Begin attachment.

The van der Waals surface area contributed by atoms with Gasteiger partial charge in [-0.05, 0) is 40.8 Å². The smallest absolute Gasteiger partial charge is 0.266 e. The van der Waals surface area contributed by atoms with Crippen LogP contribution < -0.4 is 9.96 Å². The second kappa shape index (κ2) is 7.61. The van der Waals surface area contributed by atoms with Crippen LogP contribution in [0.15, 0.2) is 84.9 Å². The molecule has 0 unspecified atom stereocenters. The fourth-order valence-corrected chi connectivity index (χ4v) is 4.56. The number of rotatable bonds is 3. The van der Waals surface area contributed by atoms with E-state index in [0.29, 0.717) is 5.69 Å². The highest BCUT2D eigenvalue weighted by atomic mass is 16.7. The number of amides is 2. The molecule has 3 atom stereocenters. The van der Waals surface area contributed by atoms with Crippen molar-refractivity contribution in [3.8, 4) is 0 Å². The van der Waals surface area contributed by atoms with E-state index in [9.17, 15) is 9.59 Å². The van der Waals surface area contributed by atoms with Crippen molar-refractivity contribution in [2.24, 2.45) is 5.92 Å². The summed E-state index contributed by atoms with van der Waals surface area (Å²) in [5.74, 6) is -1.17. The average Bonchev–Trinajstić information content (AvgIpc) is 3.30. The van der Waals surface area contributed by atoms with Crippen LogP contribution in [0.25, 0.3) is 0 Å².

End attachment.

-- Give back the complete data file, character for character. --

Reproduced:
The van der Waals surface area contributed by atoms with Gasteiger partial charge in [-0.05, 0) is 40.8 Å². The smallest absolute Gasteiger partial charge is 0.266 e. The van der Waals surface area contributed by atoms with Crippen LogP contribution < -0.4 is 9.96 Å². The second kappa shape index (κ2) is 7.61. The van der Waals surface area contributed by atoms with Crippen LogP contribution in [0.15, 0.2) is 84.9 Å². The molecule has 0 unspecified atom stereocenters. The fourth-order valence-corrected chi connectivity index (χ4v) is 4.56. The number of rotatable bonds is 3. The van der Waals surface area contributed by atoms with E-state index in [0.29, 0.717) is 5.69 Å². The highest BCUT2D eigenvalue weighted by atomic mass is 16.7. The number of amides is 2. The molecule has 3 atom stereocenters. The van der Waals surface area contributed by atoms with Crippen molar-refractivity contribution in [3.8, 4) is 0 Å². The van der Waals surface area contributed by atoms with E-state index in [9.17, 15) is 9.59 Å². The van der Waals surface area contributed by atoms with Crippen molar-refractivity contribution in [2.24, 2.45) is 5.92 Å². The summed E-state index contributed by atoms with van der Waals surface area (Å²) in [5.74, 6) is -1.17. The average Bonchev–Trinajstić information content (AvgIpc) is 3.30. The van der Waals surface area contributed by atoms with Crippen LogP contribution in [0.25, 0.3) is 0 Å².